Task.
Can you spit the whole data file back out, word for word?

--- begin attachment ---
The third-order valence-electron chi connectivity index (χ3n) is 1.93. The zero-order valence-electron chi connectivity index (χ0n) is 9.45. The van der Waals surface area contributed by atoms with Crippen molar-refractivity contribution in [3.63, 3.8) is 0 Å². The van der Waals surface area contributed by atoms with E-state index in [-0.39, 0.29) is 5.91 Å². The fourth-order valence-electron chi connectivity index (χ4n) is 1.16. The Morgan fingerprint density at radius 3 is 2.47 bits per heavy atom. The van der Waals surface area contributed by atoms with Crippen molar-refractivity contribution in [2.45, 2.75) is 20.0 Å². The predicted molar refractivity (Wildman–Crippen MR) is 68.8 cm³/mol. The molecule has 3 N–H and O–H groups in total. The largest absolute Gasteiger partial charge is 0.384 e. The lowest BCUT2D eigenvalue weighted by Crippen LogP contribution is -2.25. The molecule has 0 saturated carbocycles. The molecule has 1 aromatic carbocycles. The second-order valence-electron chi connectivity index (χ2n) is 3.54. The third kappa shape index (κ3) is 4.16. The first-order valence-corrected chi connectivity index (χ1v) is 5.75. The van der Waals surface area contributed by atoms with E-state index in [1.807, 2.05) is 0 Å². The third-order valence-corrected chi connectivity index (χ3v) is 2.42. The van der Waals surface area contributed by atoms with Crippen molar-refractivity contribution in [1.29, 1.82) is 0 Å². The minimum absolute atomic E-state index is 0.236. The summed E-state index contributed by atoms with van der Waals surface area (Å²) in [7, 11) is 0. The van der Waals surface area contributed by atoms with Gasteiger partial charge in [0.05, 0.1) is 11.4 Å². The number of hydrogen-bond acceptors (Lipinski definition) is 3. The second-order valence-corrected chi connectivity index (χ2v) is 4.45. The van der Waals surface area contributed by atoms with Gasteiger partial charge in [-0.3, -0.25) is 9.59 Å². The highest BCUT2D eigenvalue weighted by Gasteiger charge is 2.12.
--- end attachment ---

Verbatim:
The third-order valence-electron chi connectivity index (χ3n) is 1.93. The zero-order valence-electron chi connectivity index (χ0n) is 9.45. The van der Waals surface area contributed by atoms with Crippen molar-refractivity contribution in [3.63, 3.8) is 0 Å². The van der Waals surface area contributed by atoms with E-state index in [-0.39, 0.29) is 5.91 Å². The fourth-order valence-electron chi connectivity index (χ4n) is 1.16. The Morgan fingerprint density at radius 3 is 2.47 bits per heavy atom. The van der Waals surface area contributed by atoms with Crippen molar-refractivity contribution in [2.45, 2.75) is 20.0 Å². The predicted molar refractivity (Wildman–Crippen MR) is 68.8 cm³/mol. The molecule has 3 N–H and O–H groups in total. The largest absolute Gasteiger partial charge is 0.384 e. The lowest BCUT2D eigenvalue weighted by Crippen LogP contribution is -2.25. The molecule has 0 saturated carbocycles. The molecule has 1 aromatic carbocycles. The second-order valence-electron chi connectivity index (χ2n) is 3.54. The third kappa shape index (κ3) is 4.16. The first-order valence-corrected chi connectivity index (χ1v) is 5.75. The van der Waals surface area contributed by atoms with E-state index in [1.807, 2.05) is 0 Å². The third-order valence-corrected chi connectivity index (χ3v) is 2.42. The van der Waals surface area contributed by atoms with Crippen molar-refractivity contribution in [1.29, 1.82) is 0 Å². The minimum absolute atomic E-state index is 0.236. The summed E-state index contributed by atoms with van der Waals surface area (Å²) in [7, 11) is 0. The van der Waals surface area contributed by atoms with Gasteiger partial charge in [0.05, 0.1) is 11.4 Å². The number of hydrogen-bond acceptors (Lipinski definition) is 3. The second-order valence-corrected chi connectivity index (χ2v) is 4.45. The van der Waals surface area contributed by atoms with Gasteiger partial charge in [-0.3, -0.25) is 9.59 Å². The highest BCUT2D eigenvalue weighted by Gasteiger charge is 2.12.